POINT/COUNTERPOINT: Is Va. Tech This Year's Auburn?

 Brian Curtis and Eric Sorenson slug it out over the most pressing football questions

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    Brian Curtis, CSTV Senior Editor Eric Sorenson, CSTV.com Analyst
    NO. The comparison between the 2004 undefeated Auburn team and this year's edition of Virginia Tech is way off-base for a variety of evidentiary and common sense reasons. The hypothesis says that even if Virginia Tech runs the table this year, it will be left out of the BCS title game in Pasadena. I say no. I say they are headed to Southern California and will not fall victim as Auburn did in '04.

    Preseason Polls
    Though the formula has been tweaked a bit this season for the BCS, it still revolves on two human elements-the USA Today's Coaches Poll and the human voters in the Harris Interactive Poll. That being said, preseason poll position matters, because as history has shown, it is a lot harder to climb to the top, starting from the middle of the pack, which is exactly what hurt Auburn last year. The Tigers were picked No. 17 in the preseason poll, and though they kept winning as teams above lost, they never could get to one of the top spots. Virginia Tech, however, started off the season ranked No. 8 and has far less room to make up.

    The Non-Conference Schedule
    Yes, Auburn plays in perhaps the best football conference in the country and it certainly took care of business last year. What hurt its chances was its paltry non-conference schedule. The Tigers' three non-league games were against Louisiana-Monroe, The Citadel and Louisiana Tech - cupcakes. It diminished their achievements in the eyes of voters and brought down their strength of schedule in the eyes of the computers. The Hokies have a better, though not great, non-conference slate of games in 2005. They have already beaten a much -improved Ohio team handily (45-0). Their two remaining non-conference games were a 34-17 victory over trendy Big East conference preseason pick West Virginia in Morgantown last week and against Marshall (which, when scheduled, was good) this week. Big East. Advantage Virginia Tech.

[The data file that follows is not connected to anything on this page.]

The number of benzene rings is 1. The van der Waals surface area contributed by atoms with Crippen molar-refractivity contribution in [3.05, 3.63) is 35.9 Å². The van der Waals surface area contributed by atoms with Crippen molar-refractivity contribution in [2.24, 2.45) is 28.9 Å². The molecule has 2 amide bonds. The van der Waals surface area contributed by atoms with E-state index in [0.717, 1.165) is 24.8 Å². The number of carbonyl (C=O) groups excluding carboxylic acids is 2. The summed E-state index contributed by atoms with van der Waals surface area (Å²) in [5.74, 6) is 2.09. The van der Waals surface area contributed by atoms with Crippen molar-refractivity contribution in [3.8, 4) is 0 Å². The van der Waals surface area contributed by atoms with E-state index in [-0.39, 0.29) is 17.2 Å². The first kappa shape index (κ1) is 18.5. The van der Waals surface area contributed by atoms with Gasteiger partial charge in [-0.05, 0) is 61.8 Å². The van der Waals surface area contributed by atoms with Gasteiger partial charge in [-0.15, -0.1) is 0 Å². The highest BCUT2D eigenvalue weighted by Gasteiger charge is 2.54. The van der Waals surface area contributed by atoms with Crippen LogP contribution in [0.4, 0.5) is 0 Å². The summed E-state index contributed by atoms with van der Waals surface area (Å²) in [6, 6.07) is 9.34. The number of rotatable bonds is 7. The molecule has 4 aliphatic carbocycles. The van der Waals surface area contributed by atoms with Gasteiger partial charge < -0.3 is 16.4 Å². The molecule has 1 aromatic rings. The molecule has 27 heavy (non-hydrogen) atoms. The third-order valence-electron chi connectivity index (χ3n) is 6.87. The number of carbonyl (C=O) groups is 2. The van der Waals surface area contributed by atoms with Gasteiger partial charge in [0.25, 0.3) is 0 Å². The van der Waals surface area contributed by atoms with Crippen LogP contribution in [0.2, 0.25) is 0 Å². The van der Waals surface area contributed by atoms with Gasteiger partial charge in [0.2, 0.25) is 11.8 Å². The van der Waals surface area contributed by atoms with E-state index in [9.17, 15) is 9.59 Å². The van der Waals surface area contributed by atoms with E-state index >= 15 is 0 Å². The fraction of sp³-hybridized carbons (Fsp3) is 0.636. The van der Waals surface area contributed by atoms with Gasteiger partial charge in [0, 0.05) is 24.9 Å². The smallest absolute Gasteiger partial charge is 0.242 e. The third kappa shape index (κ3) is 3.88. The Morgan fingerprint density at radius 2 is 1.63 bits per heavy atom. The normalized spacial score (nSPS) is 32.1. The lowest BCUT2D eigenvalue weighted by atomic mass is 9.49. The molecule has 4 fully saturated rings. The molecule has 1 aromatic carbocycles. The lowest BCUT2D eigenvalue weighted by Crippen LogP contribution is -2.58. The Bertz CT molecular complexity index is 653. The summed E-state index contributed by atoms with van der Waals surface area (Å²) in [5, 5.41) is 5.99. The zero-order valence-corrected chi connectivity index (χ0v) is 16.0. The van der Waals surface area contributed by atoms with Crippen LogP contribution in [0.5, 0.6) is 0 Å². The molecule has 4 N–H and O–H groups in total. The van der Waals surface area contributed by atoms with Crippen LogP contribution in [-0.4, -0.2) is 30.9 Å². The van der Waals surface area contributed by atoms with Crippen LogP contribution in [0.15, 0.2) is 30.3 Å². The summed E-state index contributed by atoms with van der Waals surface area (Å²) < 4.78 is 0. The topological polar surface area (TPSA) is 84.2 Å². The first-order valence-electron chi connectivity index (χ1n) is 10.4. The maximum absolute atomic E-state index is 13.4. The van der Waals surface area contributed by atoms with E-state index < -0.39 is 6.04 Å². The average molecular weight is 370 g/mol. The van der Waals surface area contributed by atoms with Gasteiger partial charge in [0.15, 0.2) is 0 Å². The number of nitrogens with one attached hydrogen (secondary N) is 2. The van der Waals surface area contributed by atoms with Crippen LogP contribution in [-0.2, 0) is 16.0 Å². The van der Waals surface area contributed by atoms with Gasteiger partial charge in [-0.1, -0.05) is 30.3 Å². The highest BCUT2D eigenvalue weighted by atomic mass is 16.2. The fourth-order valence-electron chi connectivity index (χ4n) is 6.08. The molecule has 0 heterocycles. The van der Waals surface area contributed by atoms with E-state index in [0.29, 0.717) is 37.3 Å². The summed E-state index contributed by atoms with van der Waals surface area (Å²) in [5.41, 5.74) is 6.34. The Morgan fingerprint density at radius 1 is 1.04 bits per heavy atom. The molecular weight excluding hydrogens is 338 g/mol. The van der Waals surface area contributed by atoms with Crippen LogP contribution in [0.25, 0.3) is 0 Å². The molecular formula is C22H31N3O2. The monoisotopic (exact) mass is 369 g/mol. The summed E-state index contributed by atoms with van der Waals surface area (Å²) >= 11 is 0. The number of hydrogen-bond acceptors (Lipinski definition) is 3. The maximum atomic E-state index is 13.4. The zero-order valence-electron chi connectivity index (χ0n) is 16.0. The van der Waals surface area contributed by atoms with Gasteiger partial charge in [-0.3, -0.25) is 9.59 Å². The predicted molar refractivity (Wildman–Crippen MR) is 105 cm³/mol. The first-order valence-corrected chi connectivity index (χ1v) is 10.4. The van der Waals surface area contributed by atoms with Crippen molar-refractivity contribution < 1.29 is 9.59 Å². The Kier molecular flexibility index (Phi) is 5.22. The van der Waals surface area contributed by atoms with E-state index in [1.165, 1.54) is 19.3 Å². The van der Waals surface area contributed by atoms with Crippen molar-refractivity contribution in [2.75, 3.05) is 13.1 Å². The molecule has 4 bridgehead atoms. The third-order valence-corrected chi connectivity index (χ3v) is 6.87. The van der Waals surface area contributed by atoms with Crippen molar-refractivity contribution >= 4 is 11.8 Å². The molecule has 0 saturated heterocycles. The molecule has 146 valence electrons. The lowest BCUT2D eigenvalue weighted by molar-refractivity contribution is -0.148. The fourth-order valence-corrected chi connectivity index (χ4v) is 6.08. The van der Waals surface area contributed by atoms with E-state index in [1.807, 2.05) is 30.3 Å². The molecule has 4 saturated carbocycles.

The Conference Schedule
    It's really unfair to look at league schedules and criticize, because teams have no control over those match-ups. However, it is fair to keep them in mind when talking about Va. Tech-Auburn. Auburn was fortunate enough to skip Florida last year, but did get to face Kentucky, Ole Miss and Alabama. On the flip side, Virginia Tech skips Florida State, but gets Duke. The difference? Three of the Hokies' toughest games are three of the last four against Boston College, Miami and Virginia. Wins over those teams late in the season are worth more than the Auburn wins over ranked LSU and Tennessee early in last season because those were not fresh in voters' minds. Let's just consider the conference schedules a wash.

    Strength of Schedule
    Last season, Auburn's overall strength of schedule was ranked No. 60 (USC was No. 7 and Oklahoma was No. 13). No. 60! Its non-conference strength of schedule was awful. So far this season, Virginia Tech's schedule is ranked No. 33 (USC is No. 11 and Texas is No. 69). The Virginia Tech overall SOS will improve with games against West Virginia, Boston College, Miami and Virginia, so most likely, the Hokies will have played a tougher schedule than Auburn, particularly in non-conference games, which gives them more pluses in the BCS formula.

    The Others